The benefit of diastolic augmentation is the effect of increasing diastolic pressure, and thereby increasing coronary blood flow. The beginning of diastole is the perfect time to inflate the balloon- during this time, there is the largest amount of blood in the aorta. As it inflates, the balloon displaces this volume upwards into the aortic root, and downwards into the abdominal aorta and its branches. Beyond this level of understanding are discussions of such exotica as the diastolic filling time index, which - though interesting - is unlikely to yield marks in the CICM Fellowship exam. These matters have never come up in the exam historically, and - given the gradually diminishing role of IABP - they are unlikely to play a significant deciding role in the success or failure of a written Part II SAQ or viva. The time-poor candidate would be well-advised to limit their revision to the content of the grey box below.
In brief, the benefits of the IABP can be summarised as follows:
- The balloon inflates in diastole, displacing aortic blood both into the systemic circulation and into the coronary arteries.
- The balloon deflates before systole, decreasing aortic pressure.
- Diastolic augmentation thus improves coronary blood flow.
- Systolic augmentation thus decreases afterload and LV workload.
Balloon inflation and diastolic augmentation
As the aortic valve closes in end-systole (this correlates with the dicrotic notch) the IABP balloon inflation pushes blood against the closed valve.
The beginning of diastole is the perfect time to inflate the balloon- during this time, there is the largest amount of blood in the aorta. As it inflates, the balloon displaces this volume upwards into the aortic root, and downwards into the abdominal aorta and its branches.
Only a balloon's volume worth of blood is displaced- thus, no more than 60ml; however this is enough for coronary arteries, and in any case, some of the force of the balloon's expansion is stored in the elastic tissues of the aorta, and thus transmitted to the column of blood.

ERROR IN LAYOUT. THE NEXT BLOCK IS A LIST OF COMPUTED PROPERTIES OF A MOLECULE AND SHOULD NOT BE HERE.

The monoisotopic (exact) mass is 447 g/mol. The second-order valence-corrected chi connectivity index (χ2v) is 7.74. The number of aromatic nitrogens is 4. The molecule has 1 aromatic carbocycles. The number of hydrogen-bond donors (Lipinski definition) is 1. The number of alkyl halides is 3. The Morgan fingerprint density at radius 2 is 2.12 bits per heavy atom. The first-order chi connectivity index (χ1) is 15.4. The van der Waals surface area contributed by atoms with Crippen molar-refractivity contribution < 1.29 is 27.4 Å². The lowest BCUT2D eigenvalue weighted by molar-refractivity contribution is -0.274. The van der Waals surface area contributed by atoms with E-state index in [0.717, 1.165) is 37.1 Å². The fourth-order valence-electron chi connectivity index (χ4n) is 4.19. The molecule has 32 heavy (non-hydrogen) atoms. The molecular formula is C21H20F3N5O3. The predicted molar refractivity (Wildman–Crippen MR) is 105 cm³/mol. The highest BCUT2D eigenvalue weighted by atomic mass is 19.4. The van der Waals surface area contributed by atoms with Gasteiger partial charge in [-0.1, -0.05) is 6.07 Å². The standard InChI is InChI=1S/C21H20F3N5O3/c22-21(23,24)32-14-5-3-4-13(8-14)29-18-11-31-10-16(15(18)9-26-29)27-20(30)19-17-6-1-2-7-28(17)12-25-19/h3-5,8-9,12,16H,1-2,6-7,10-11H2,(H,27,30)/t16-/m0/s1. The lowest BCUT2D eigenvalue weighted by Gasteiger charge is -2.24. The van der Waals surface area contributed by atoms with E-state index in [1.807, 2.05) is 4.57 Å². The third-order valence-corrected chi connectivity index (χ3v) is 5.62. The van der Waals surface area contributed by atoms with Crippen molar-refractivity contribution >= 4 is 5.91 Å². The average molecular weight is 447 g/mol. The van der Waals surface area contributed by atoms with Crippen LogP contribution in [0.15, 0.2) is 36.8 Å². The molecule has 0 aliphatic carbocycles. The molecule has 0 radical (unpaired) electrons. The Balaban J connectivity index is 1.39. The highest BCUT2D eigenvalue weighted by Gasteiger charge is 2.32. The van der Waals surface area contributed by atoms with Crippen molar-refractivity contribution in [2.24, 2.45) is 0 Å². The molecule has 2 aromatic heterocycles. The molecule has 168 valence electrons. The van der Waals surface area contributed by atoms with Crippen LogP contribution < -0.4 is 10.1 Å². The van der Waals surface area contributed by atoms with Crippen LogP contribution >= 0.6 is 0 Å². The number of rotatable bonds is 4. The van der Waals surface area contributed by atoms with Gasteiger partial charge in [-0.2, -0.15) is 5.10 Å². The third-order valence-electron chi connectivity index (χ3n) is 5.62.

Thus, as the balloon inflates in diastole, it creates a peak of pressure, which is the diastolic augmentation.
By increasing the diastolic pressure, the IABP improves coronary perfusion.
Relationship of diastolic filling time index (DPTI) to coronary perfusion
The physiology behind this is fascinating. By increasing the diastolic pressure, the IABP increases the DPTI - the Diastolic Pressure Time Index, a key variable determining myocardial oxygen supply.
The DPTI is crudely the time spent in diastole at a certain pressure. It reflects the time during which the diastolic pressure in the aorta fills the coronary arteries. At least in dogs, this pressure correlates with the driving pressure behind the perfusion of the subendocardium, that tender meaty area which is so susceptible to ischaemia, and which we fret about in our IHD patients.
Now, observe what happens to the mean diastolic filling pressure with diastolic augmentation
Thus, working from the DPTI equation, for any given heart rate and diastolic filling period, an increase in mean diastolic filling pressure will increase DPTI, and thus improve subendocardial perfusion.
Empirical evidence for the benefit of diastolic augmentation
So is it actually beneficial to have good diastolic augmentation? And how "augmented" does one need to be to feel some benefit? For example, frequently one finds that people expect the diastolic peak pressure to be above the systolic peak pressure. Is this a sensible thing to wish for?
Well. It would seem that rather than the peak, one ought to focus on the mean diastolic pressure,
at least where coronary arterial perfusion is concerned. The higher the mean diastolic pressure, the greater the flow in the great cardiac vein (and, this implies, the better the perfusion of the left ventricle).
In this small study, the diastolic augmentation for a 40cc balloon resulted in an increase in mean aortic diastolic pressure from an average of 77mmHg to 99mmHg, with a proportional increase in great cardiac vein flow (from 44ml/min to 54ml/min). Of great relevance is the fact that the patients all had 90% proximal LAD stenosis.
Now, this "mean diastolic pressure" concept is somewhat unclear from the authors' own hand; did they measure a series of diastolic pressures and arrive at a statistic mean of the measurements? Or did they instead measure the mean systolic pressure and mean diastolic pressure as separate variables, derived from the aortic waveform?
I would prefer to think it was the latter. My diagram of diastolic augmentation assumes this.
But, this is a digression.
In short, there is experimental evidence that increased diastolic augmentation increases coronary perfusion.
Of course, this is raw untreated physiology.
Whether there is a mortality benefit from this - that is a matter for ongoing debate.